Teresa Grandes (who is co-curating this exhibition with me) and I went to Turin to see the works. More comfortable moving among the artist’s circuits than those of the gallerists and collectors, I let myself be guided through the twists and turns of the sinuous territories of the commercial art world by the experience and know-how of Teresa Grandes. We have already seen hundreds of reproduced images of Carol Rama’s work but we’ve never seen them face to face. Furthermore, Carol Rama is still alive: born in 1918 she is approaching a hundred.
Everyone has warned us about the difficulties and challenges posed by getting access to Carol Rama’s work. We arrive in Turin as two curators dressed up as tourists. Our contact in Turin is Cristina Mundici, who has organised and curated many of Carol’s exhibitions and is now running the Carol Rama archive with a group of experts and friends. Cristina opened the rest of the doors for us, taking us to see all of the collectors. In four days we saw more than 300 works many of which continue to be unknown after years shut away in garages and basements.
Our hotel in Turin, whose only selling point was perhaps its modest price (European austerity has meant that the museum makes us travel like two candidates of the Peking Express), ends up being right in the middle of the Carol Rama constellation. Cristina Mundici lives just opposite the hotel. Going down from Principe Amedeo, where the hotel is based, towards the Piazza Vittorio Venetto until the Po river, leaving behind the Mole and the museum of cinema in the background, we arrive at the building where Carol Rama lived for the majority of her life on Via Napione. While we kill time making sure that we don’t arrive too early for our meeting, we find out that the apartment of the architect and friend of Carol, Carlo Mollino, is also on the same street next to the river.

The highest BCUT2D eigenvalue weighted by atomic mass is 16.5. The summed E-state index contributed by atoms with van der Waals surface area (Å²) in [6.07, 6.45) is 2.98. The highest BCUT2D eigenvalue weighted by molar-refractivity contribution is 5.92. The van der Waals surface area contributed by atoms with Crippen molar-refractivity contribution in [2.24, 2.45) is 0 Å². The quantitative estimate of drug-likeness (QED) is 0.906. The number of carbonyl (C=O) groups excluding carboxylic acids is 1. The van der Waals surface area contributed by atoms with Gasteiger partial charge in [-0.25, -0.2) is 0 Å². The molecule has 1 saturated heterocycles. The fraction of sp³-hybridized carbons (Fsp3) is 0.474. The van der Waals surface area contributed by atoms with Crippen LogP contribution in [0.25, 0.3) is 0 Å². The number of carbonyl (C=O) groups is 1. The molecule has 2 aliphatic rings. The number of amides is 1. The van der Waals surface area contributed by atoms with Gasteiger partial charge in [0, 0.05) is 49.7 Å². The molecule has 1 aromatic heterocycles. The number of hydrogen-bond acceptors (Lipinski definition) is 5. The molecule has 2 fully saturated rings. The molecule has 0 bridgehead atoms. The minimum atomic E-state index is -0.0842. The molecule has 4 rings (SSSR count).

The first thing that surprises us about entering what was Carol Rama’s studio for 70 years, is the darkness: all the windows in the apartment have been blinded with thick black curtains. Just as Caravaggio, Man Ray or Dan Flavin worked with light, we could say that Carol Rama worked not only in but also with darkness. The feeling is more haptic than visual: it was as if we had fallen into Meret Oppenheim’s furry cup of Le Déjeuner en Fourrure (1936). It wasn’t about seeing, but rather touching, sensing. As we moved through this dense blackness we saw progressively more and more yellowing sepia photos; hundreds of images of Carol Rama who transforms herself throughout them as an actress directed by time. Passing over them stage by stage we find a shoemaker’s anvil, dozens of wooden moulds, her own works and those of Man Ray, Picasso and Warhol, an African ritual mask, collections of taxidermy eyes, fingernails and hair, dozens of bicycles tyres (a recurring element of her works made after 1970) hanging flaccidly from hooks and piles of old soap that have degraded over time appearing now as slabs of animal fat. Her apartment is like an organic archive of her own work in the process of decomposition.